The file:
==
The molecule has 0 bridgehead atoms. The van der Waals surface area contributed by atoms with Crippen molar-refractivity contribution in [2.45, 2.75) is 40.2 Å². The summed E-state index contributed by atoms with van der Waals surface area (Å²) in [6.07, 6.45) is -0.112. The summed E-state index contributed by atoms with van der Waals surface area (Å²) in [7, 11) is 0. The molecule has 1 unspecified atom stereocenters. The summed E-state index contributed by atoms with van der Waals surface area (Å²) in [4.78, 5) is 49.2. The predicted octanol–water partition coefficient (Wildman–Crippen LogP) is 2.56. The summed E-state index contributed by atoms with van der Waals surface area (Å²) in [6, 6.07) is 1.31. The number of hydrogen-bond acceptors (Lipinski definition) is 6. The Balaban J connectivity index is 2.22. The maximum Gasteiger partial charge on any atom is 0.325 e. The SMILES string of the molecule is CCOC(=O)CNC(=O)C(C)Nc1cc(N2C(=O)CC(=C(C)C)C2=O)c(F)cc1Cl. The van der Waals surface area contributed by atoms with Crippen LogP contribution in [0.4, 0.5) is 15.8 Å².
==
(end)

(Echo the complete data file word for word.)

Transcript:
The molecule has 0 bridgehead atoms. The van der Waals surface area contributed by atoms with Crippen molar-refractivity contribution in [2.45, 2.75) is 40.2 Å². The summed E-state index contributed by atoms with van der Waals surface area (Å²) in [6.07, 6.45) is -0.112. The summed E-state index contributed by atoms with van der Waals surface area (Å²) in [7, 11) is 0. The molecule has 1 unspecified atom stereocenters. The summed E-state index contributed by atoms with van der Waals surface area (Å²) in [4.78, 5) is 49.2. The predicted octanol–water partition coefficient (Wildman–Crippen LogP) is 2.56. The summed E-state index contributed by atoms with van der Waals surface area (Å²) in [6, 6.07) is 1.31. The number of hydrogen-bond acceptors (Lipinski definition) is 6. The Balaban J connectivity index is 2.22. The maximum Gasteiger partial charge on any atom is 0.325 e. The SMILES string of the molecule is CCOC(=O)CNC(=O)C(C)Nc1cc(N2C(=O)CC(=C(C)C)C2=O)c(F)cc1Cl. The van der Waals surface area contributed by atoms with Crippen LogP contribution in [0.4, 0.5) is 15.8 Å².